November 22, 2002

C.U. Police to Enforce Seatbelt Law

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Drivers throughout the Cornell campus and Ithaca area should be extra diligent in buckling up over the next few weeks.

As part of a zero tolerance campaign during the holiday travel period, Cornell Police will run extra patrols and set up checkpoints on campus to ticket drivers and passengers who fail to wear their seatbelts, according Linda Grace-Kobas, director of the Cornell News Service.


New York’s occupant restraint law requires that drivers and front seat passengers wear seatbelts. Fines for violating this law can reach $85, including surcharges, for drivers and passengers over 16. If the passenger is under 16, the driver can face fines of up to $100 plus surcharges.

The law applies equally to out of state visitors, and unlike other states, New York is a primary enforcement state. Consequently, failure to wear a seatbelt is alone grounds for an officer to issue a citation. No other infraction is necessary, as would be the case in secondary states such as Pennsylvania and Massachusetts.


Sgt. Charles Howard, coordinator of traffic enforcement activities for the Cornell Police, said Cornell’s Click-It or Ticket campaign has been ongoing since 1999, with the goal of increasing seatbelt use.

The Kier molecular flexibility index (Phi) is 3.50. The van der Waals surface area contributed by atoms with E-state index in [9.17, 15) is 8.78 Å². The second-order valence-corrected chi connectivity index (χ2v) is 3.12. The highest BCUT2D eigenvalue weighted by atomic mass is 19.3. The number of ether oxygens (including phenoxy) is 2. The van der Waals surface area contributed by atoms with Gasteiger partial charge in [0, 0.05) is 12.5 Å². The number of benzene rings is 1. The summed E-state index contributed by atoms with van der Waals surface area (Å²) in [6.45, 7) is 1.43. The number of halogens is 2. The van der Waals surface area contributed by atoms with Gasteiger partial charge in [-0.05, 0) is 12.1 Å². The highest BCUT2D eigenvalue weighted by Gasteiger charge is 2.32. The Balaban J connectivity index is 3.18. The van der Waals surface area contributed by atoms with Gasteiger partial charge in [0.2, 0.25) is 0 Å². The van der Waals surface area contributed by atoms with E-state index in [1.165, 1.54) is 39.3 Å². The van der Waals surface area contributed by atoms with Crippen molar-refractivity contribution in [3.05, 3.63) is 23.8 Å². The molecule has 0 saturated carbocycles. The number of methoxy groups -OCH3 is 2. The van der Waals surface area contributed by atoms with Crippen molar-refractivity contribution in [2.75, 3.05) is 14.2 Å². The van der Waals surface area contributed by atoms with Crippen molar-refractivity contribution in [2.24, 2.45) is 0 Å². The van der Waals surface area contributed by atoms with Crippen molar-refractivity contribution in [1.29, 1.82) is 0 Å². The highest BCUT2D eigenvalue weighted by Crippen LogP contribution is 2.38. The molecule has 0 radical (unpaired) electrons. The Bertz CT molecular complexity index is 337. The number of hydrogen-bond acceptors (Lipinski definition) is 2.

Over the past few semesters, Cornell police have carried out these campaigns with particular rigor around heavy travel periods to remind students and community members to buckle-up.

The stepped-up enforcement — which began Nov. 18 and will stretch to Dec. 1 — specifically aims to break the habit of not buckling up amongst 16-25 year-olds, according to Howard.

“We want students to develop good habits,” Howard said. He expressed worry that if students become accustomed to not wearing seatbelts on campus, they might also neglect to buckle-up on the higher-speed interstates during their travels over break.

Howard said he finds this possibility particularly distressing, noting that the National Highway Traffic Safety Administration found that of all passenger car occupants killed in accidents, 41% were not properly restrained.

As part of the campaign, Cornell Police have sent mailings to over 1000 students to educate on-campus drivers about New York’s laws and about the dangers of riding unrestrained.

Peter Sepp ’04, who said he always wears a seatbelt and encourages his passengers to do so, was supportive, but somewhat skeptical in his assessment of the program.

“It’s a good idea as long as the punishment is lenient,” he said. “The police should be proving a point, that they’re trying to protect students, not hurt them.”

Cornell’s efforts are part of the statewide Buckle Up New York campaign, aimed to increase safety restraint use throughout the state. According to the New York State Police website, only an estimated 84% of New York motorists buck their seatbelts consistently, while state laws mandating safety belt use became effective in 1984.

If successful, officials expect the statewide campaign to save 148 lives and $400 million dollars in economic costs each year.

Archived article by Michael Dickstein